Advanced Engineering Analysis is a textbook on modern engineering analysis, covering the calculus of variations, functional analysis, control theory, as well as applications of these disciplines to mechanics. The book offers a brief and concise, yet complete explanation of essential theory and applications. It contains exercises with hints and solutions, ideal for self-study.

Description-Table Of Contents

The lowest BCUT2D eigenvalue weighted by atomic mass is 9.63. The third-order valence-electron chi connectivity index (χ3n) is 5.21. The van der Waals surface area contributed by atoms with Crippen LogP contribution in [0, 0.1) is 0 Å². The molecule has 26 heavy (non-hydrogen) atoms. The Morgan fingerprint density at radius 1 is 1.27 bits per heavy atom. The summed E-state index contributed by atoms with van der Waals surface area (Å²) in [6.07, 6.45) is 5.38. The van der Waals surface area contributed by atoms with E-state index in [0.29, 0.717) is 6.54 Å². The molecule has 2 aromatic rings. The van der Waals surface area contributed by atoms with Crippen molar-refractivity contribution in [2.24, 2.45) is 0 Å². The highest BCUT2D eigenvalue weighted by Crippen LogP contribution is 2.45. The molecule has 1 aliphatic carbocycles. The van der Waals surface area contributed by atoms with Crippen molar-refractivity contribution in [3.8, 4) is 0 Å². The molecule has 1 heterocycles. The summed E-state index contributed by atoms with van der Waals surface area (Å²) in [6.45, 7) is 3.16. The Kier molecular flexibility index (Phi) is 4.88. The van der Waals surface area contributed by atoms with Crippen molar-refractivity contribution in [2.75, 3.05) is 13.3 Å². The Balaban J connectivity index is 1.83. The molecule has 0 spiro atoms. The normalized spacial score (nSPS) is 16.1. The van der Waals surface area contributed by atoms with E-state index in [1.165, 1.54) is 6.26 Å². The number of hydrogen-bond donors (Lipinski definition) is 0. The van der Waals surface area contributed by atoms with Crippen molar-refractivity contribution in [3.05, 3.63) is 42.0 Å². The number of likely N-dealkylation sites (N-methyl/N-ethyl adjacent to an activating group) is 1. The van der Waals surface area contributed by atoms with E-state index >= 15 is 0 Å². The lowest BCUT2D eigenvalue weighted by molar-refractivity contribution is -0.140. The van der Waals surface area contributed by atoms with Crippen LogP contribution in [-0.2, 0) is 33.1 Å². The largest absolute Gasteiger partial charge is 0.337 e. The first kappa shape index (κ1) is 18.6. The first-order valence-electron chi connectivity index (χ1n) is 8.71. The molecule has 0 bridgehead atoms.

1. Basic calculus of variations. 1.1. Introduction. 1.2. Euler's equation for the simplest problem. 1.3. Properties of extremals of the simplest functional. 1.4. Ritz's method. 1.5. Natural boundary conditions. 1.6. Extensions to more general functionals. 1.7. Functionals depending on functions in many variables. 1.8. A functional with integrand depending on partial derivatives of higher order. 1.9. The first variation. 1.10. Isoperimetric problems. 1.11. General form of the first variation. 1.12. Movable ends of extremals. 1.13. Broken extremals: Weierstrass-Erdmann conditions and related problems. 1.14. Sufficient conditions for minimum. 1.15. Exercises -- 2. Applications of the calculus of variations in mechanics. 2.1. Elementary problems for elastic structures. 2.2. Some extremal principles of mechanics. 2.3. Conservation laws. 2.4. Conservation laws and Noether's theorem. 2.5. Functionals depending on higher derivatives of y. 2.6. Noether's theorem, general case. 2.7. Generalizations. 2.8. Exercises -- 3. Elements of optimal control theory. 3.1. A variational problem as an optimal control problem. 3.2. General problem of optimal control. 3.3. Simplest problem of optimal control. 3.4. Fundamental solution of a linear ordinary differential equation. 3.5. The simplest problem, continued. 3.6. Pontryagin's maximum principle for the simplest problem. 3.7. Some mathematical preliminaries. 3.8. General terminal control problem. 3.9. Pontryagin's maximum principle for the terminal optimal problem. 3.10. Generalization of the terminal control problem. 3.11. Small variations of control function for terminal control problem. 3.12. A discrete version of small variations of control function for generalized terminal control problem. 3.13. Optimal time control problems. 3.14. Final remarks on control problems. 3.15. Exercises. ; 8 4. Functional analysis. 4.1. A normed space as a metric space. 4.2. Dimension of a linear space and separability. 4.3. Cauchy sequences and Banach spaces. 4.4. The completion theorem. 4.5. L[symbol] spaces and the Lebesgue integral. 4.6. Sobolev spaces. 4.7. Compactness. 4.8. Inner product spaces, Hilbert spaces. 4.9. Operators and functionals. 4.10. Contraction mapping principle. 4.11. Some approximation theory. 4.12 Orthogonal decomposition of a Hilbert space and the Riesz representation theorem. 4.13. Basis, Gram-Schmidt procedure, and Fourier series in Hilbert space. 4.14. Weak convergence. 4.15. Adjoint and self-adjoint operators. 4.16. Compact operators. 4.17. Closed operators. 4.18. On the Sobolev imbedding theorem. 4.19. Some energy spaces in mechanics. 4.20. Introduction to spectral concepts. 4.21. The Fredholm theory in Hilbert spaces. 4.22. Exercises -- 5. Applications of functional analysis in mechanics. 5.1. Some mechanics problems from the standpoint of the calculus of variations; the virtual work principle. 5.2. Generalized solution of the equilibrium problem for a clamped rod with springs. 5.3. Equilibrium problem for a clamped membrane and its generalized solution. 5.4. Equilibrium of a free membrane. 5.5. Some other equilibrium problems of linear mechanics. 5.6. The Ritz and Bubnov-Galerkin methods. 5.7. The Hamilton-Ostrogradski principle and generalized setup of dynamical problems in classical mechanics. 5.8. Generalized setup of dynamic problem for membrane. 5.9. Other dynamic problems of linear mechanics. 5.10. The Fourier method. 5.11. An eigenfrequency boundary value problem arising in linear mechanics. 5.12. The spectral theorem. 5.13. The Fourier method, continued. 5.14. Equilibrium of a von Karman plate. 5.15. A unilateral problem. 5.16. Exercises.